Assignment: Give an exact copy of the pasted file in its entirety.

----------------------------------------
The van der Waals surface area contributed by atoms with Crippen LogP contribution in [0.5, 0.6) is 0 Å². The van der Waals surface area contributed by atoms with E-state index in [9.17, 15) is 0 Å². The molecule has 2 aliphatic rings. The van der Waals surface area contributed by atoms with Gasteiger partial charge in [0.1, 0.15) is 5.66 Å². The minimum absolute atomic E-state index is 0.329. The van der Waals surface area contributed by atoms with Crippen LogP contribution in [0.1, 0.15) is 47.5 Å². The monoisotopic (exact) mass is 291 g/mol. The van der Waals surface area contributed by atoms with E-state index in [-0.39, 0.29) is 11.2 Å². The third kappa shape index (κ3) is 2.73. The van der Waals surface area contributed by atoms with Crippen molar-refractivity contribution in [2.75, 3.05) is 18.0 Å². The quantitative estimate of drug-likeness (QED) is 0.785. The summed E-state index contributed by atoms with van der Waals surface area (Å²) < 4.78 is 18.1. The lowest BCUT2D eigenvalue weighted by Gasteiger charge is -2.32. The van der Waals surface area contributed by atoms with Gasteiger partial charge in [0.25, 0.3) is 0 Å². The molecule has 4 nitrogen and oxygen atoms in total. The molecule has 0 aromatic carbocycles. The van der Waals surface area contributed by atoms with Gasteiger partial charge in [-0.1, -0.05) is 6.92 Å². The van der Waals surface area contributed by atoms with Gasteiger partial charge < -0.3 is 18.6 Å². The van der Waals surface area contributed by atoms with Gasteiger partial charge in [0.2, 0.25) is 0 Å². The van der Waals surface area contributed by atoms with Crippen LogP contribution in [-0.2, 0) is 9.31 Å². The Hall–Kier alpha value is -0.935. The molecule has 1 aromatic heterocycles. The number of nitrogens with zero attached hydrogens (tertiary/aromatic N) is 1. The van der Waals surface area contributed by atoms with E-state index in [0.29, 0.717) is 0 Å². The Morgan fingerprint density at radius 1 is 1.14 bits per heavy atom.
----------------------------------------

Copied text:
The van der Waals surface area contributed by atoms with Crippen LogP contribution in [0.5, 0.6) is 0 Å². The van der Waals surface area contributed by atoms with E-state index in [9.17, 15) is 0 Å². The molecule has 2 aliphatic rings. The van der Waals surface area contributed by atoms with Gasteiger partial charge in [0.1, 0.15) is 5.66 Å². The minimum absolute atomic E-state index is 0.329. The van der Waals surface area contributed by atoms with Crippen LogP contribution in [0.1, 0.15) is 47.5 Å². The monoisotopic (exact) mass is 291 g/mol. The van der Waals surface area contributed by atoms with E-state index in [-0.39, 0.29) is 11.2 Å². The third kappa shape index (κ3) is 2.73. The van der Waals surface area contributed by atoms with Crippen molar-refractivity contribution in [2.75, 3.05) is 18.0 Å². The quantitative estimate of drug-likeness (QED) is 0.785. The summed E-state index contributed by atoms with van der Waals surface area (Å²) < 4.78 is 18.1. The lowest BCUT2D eigenvalue weighted by Gasteiger charge is -2.32. The van der Waals surface area contributed by atoms with Gasteiger partial charge in [0.25, 0.3) is 0 Å². The molecule has 4 nitrogen and oxygen atoms in total. The molecule has 0 aromatic carbocycles. The van der Waals surface area contributed by atoms with Gasteiger partial charge in [-0.1, -0.05) is 6.92 Å². The van der Waals surface area contributed by atoms with Gasteiger partial charge < -0.3 is 18.6 Å². The van der Waals surface area contributed by atoms with Gasteiger partial charge in [0.2, 0.25) is 0 Å². The van der Waals surface area contributed by atoms with Crippen LogP contribution in [-0.2, 0) is 9.31 Å². The Hall–Kier alpha value is -0.935. The molecule has 1 aromatic heterocycles. The number of nitrogens with zero attached hydrogens (tertiary/aromatic N) is 1. The van der Waals surface area contributed by atoms with E-state index in [0.29, 0.717) is 0 Å². The Morgan fingerprint density at radius 1 is 1.14 bits per heavy atom.